SELF Program instructions: Please respond to one of the following essay questions. Your essay will be evaluated by the selection committee for demonstration of qualities needed to be a successful SELF Fellow including potential for leadership growth and connection to engineering and technology. Your response should demonstrate intellectual curiosity and academic rigor, and should be well-organized and generally free of grammatical and spelling errors. Limit your response to 500 words.

 

  • Option 1: KU’s Gunn Center for the Study of Science Fiction fosters a community “exploring the limitless potential of the human imagination, whether that be to question, to play, or to dream the future.” Envision a future — imaginative or realistic — and describe your role in it.

 

  • Option 2 (SELF Program Only): When it’s all said and done, what do you want your legacy to be? This could relate to your family, community, future profession, or society. 50 years from now, what will others say about your impact?

 

  • Option 2 (Honors Program Only): Author, professor, and autism advocate Temple Grandin has often spoken about how the world needs “different kinds of minds.” Discuss how considering perspectives or problem-solving approaches different from your own will strengthen the work you do at KU and beyond.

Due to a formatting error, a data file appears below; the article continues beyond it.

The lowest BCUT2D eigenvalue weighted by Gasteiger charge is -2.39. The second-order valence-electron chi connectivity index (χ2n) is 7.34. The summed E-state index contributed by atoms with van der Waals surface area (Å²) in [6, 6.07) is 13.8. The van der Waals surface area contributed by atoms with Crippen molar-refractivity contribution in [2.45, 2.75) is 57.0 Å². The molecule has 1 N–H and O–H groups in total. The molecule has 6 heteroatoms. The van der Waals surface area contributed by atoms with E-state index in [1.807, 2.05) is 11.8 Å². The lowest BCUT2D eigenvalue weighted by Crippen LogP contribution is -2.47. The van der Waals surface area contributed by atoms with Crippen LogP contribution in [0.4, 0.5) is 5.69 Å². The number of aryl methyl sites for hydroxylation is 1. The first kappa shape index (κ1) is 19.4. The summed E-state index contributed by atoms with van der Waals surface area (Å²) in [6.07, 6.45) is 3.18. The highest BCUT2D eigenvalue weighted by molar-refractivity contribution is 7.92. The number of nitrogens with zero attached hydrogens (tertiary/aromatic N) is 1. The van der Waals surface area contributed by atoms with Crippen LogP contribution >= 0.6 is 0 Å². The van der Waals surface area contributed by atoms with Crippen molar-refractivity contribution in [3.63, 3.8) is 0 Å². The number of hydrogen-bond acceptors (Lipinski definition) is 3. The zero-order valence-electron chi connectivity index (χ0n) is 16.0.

• Option 3: As a research institution, part of KU’s mission is to “make discoveries that change the world.” Focus on a topic or problem that you would like to explore through your education and experiences. What kind of discoveries do you hope to make, and why?

 

Honors Program only

 

The University of Kansas Honors program aims to bring together a diverse, motivated group of students. Students in the Honors program can take Honors courses, receive priority enrollment, and specialized housing, among other perks.

 

First, we ask that you upload a single Word or PDF document that contains responses to all three short-answer questions below. Responses should convey the factors that shaped you and demonstrate skills of clarity and brevity. Please keep your responses to 1,200 words combined.

 

  • Prompt 1: List no more than five items — clubs and organizations, employment, community service, awards and recognition, extra-curricular interests, personal or family obligations — in descending order of significance, with the most significant item first. For each, explain your role, time commitment, length of involvement, and responsibilities.